Hello! Thanks for reading our blog. This is our first entry.
First, I’ll tell you a little bit about the Ramapo College Beekeeping Club (RCBC). Since Fall 2013, students have come together to learn how to beekeep and prepare the paperwork to create a recognized club on Ramapo’s campus. The club was finally approved by the Student Government Association on Jan. 27, 2014.
Why was this club created? Why is this important?
For a few years, there have been honeybee hives present on campus–just not near the academic buildings, so not many people have seen them. There are three hives: the first two hives are located at the Havemeyer House, and the other is behind the Sustainability Center.
The hives originally belonged to Lynn Paglia, a local beekeeper who is very passionate about beekeeping and tended to these hives until she thought that it would be a great idea to extend this activity to the Ramapo community. So now, under the guidance of Paglia and Professor Eric Wiener, the club adviser, RCBC was created for students to take care of the hive behind the Sustainability Center (now property of the College). RCBC’s other objectives are to also provide a hands-on experience with the environmental focus provided by the campus and educate others about bees and beekeeping.
Many people have negative thoughts about honeybees, especially when they are confused with other insects like yellow jackets, wasps and hornets. While all sting, a honeybee can only sting once, resulting in its own death. Conversely, these other insects can re-grow their stingers and repeatedly sting–they are more aggressive than honeybees.
But what’s more important is that honeybees are vital to our food system. They pollinate our crops and help farmers grow our food. Without honeybees, the population, and the human race, would not be able to survive for long. Honeybees have evolved; they are made for pollination, and no other species can effectively substitute that role.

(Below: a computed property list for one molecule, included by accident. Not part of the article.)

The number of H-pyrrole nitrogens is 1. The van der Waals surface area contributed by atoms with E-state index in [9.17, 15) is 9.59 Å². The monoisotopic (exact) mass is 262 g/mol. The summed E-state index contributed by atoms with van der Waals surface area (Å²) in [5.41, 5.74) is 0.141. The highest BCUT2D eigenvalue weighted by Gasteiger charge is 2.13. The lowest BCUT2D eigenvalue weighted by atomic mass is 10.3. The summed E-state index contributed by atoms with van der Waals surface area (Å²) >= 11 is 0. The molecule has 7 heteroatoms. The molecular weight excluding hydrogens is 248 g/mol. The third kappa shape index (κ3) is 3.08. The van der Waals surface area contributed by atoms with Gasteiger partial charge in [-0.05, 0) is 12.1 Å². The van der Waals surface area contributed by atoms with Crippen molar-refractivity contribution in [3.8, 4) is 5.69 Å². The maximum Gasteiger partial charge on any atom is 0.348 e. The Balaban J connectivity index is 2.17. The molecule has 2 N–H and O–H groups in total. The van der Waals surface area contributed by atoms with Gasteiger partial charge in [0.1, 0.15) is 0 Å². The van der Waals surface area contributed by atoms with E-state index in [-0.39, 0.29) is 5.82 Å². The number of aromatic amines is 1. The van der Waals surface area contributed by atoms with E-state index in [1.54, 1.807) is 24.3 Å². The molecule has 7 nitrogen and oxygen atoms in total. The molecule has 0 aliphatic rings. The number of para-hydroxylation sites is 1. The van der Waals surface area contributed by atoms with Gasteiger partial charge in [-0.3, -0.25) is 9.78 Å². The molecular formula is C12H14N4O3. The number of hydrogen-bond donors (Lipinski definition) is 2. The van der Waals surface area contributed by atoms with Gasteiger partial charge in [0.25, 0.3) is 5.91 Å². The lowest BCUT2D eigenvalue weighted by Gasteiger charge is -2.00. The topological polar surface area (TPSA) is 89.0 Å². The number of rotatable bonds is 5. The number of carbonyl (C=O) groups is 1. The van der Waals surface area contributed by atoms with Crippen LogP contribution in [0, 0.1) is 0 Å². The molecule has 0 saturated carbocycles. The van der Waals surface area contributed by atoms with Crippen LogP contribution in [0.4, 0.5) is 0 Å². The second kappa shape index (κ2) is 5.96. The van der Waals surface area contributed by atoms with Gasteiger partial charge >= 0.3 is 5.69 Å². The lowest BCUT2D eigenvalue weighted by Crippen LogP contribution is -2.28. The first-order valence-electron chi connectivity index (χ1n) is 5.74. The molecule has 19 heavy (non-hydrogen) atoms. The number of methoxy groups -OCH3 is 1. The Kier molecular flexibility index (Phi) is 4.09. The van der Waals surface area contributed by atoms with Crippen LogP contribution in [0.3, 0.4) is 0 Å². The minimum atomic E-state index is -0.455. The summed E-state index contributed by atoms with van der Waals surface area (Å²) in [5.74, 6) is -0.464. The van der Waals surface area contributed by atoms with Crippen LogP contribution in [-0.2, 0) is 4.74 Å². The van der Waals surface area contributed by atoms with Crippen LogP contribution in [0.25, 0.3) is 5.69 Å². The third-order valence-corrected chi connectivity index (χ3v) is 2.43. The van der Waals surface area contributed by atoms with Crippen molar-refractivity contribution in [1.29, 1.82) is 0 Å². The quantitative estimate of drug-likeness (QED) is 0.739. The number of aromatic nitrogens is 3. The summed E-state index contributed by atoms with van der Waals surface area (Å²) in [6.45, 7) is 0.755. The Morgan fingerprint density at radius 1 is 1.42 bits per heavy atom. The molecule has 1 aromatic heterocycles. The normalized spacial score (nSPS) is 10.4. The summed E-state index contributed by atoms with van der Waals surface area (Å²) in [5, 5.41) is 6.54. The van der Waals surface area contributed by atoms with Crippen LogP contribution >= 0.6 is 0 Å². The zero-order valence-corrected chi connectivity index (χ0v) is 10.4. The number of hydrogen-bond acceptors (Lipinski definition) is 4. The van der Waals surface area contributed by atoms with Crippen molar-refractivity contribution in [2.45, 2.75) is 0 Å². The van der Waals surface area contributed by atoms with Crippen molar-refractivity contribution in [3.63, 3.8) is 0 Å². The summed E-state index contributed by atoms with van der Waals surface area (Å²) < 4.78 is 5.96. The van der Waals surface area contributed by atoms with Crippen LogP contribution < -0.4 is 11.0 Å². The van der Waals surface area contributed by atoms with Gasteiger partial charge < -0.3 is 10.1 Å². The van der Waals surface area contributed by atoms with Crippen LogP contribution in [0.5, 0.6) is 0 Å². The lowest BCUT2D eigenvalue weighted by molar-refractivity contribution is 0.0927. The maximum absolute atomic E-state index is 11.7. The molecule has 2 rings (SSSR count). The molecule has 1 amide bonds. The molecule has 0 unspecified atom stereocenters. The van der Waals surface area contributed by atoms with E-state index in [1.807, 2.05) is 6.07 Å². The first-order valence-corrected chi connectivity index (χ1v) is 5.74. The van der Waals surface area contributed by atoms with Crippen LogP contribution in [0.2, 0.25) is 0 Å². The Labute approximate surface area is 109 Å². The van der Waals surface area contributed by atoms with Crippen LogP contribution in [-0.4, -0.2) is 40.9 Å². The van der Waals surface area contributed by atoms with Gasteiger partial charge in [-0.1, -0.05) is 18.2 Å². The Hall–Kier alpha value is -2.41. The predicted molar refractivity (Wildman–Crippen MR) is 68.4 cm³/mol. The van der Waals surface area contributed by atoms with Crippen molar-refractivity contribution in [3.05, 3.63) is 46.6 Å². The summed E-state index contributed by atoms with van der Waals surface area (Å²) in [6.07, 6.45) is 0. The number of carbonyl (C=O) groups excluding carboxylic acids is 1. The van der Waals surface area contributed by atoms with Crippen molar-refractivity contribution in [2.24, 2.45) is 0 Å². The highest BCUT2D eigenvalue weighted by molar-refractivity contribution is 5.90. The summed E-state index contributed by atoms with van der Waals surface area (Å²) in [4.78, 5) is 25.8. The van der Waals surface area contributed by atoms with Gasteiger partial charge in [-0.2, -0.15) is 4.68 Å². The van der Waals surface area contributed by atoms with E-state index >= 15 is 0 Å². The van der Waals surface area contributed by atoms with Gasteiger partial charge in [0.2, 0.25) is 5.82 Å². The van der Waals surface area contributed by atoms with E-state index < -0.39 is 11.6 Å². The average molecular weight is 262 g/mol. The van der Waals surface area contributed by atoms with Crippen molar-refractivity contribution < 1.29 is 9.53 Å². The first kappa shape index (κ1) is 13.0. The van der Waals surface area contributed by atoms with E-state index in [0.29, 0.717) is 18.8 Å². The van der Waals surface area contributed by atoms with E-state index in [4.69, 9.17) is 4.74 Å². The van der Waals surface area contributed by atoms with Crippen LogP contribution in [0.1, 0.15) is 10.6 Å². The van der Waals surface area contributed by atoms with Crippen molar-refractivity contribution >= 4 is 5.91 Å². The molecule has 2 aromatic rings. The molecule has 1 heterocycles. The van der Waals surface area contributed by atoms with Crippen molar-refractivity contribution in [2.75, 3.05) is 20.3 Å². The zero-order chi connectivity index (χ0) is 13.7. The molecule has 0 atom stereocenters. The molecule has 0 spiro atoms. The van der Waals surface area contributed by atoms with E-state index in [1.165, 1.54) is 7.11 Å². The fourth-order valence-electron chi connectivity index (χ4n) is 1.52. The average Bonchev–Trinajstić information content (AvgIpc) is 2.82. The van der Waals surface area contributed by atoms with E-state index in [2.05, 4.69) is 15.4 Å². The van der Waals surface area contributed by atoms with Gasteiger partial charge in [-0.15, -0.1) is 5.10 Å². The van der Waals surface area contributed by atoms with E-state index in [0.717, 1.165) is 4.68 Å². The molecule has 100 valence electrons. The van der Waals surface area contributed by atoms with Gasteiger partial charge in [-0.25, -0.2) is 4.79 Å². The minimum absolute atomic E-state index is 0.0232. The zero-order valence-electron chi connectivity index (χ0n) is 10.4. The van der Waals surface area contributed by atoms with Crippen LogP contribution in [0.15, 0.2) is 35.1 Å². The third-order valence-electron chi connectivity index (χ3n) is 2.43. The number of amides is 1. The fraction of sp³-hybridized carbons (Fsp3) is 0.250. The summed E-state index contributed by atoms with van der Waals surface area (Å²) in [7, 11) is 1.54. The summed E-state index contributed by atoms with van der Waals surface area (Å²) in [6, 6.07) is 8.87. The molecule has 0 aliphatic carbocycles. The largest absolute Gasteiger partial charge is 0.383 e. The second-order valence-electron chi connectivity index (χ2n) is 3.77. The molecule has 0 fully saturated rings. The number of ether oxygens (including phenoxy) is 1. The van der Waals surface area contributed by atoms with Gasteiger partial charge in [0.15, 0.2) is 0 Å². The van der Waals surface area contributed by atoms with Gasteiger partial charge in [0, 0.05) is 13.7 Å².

RCBC is here to remind everyone the importance of where our food comes from and how it’s grown. There are many problems now with the food system: it can not only sell us food that may be genetically modified crops that are covered in pesticides, but the agroindustry setting can also harmfully damage other living things within the field, including honeybees.
So what’s been happening with RCBC recently?
We just had our first honey sale on Monday, March 24, and it was a success!
We were actually not expecting a harvest from the hive last year, but in fact, the honeybees have been so productive that they had a surplus that we could harvest! There was about 25 pounds of honey, so there weren’t a lot of jars to sell. As president of RCBC, I went to the Student Center 10 minutes before 1 p.m. to set up for the sale, but there were already people waiting for the honey! Wow!
It wasn’t before long that all the honey was immediately sold out before 1:10 p.m.
There is no honey this semester unfortunately, but next semester we will be selling honey again, and there will be more of it!
If you wish to be put on the e-mail list of when we would be selling the honey, email firstname.lastname@example.org! And for more information, you can also check out our OrgSync page or Facebook page.
Editor’s Note: The Ramapo News provides space for bloggers on campus to express their views. These views are theirs and theirs alone and do not reflect anyone on the staff.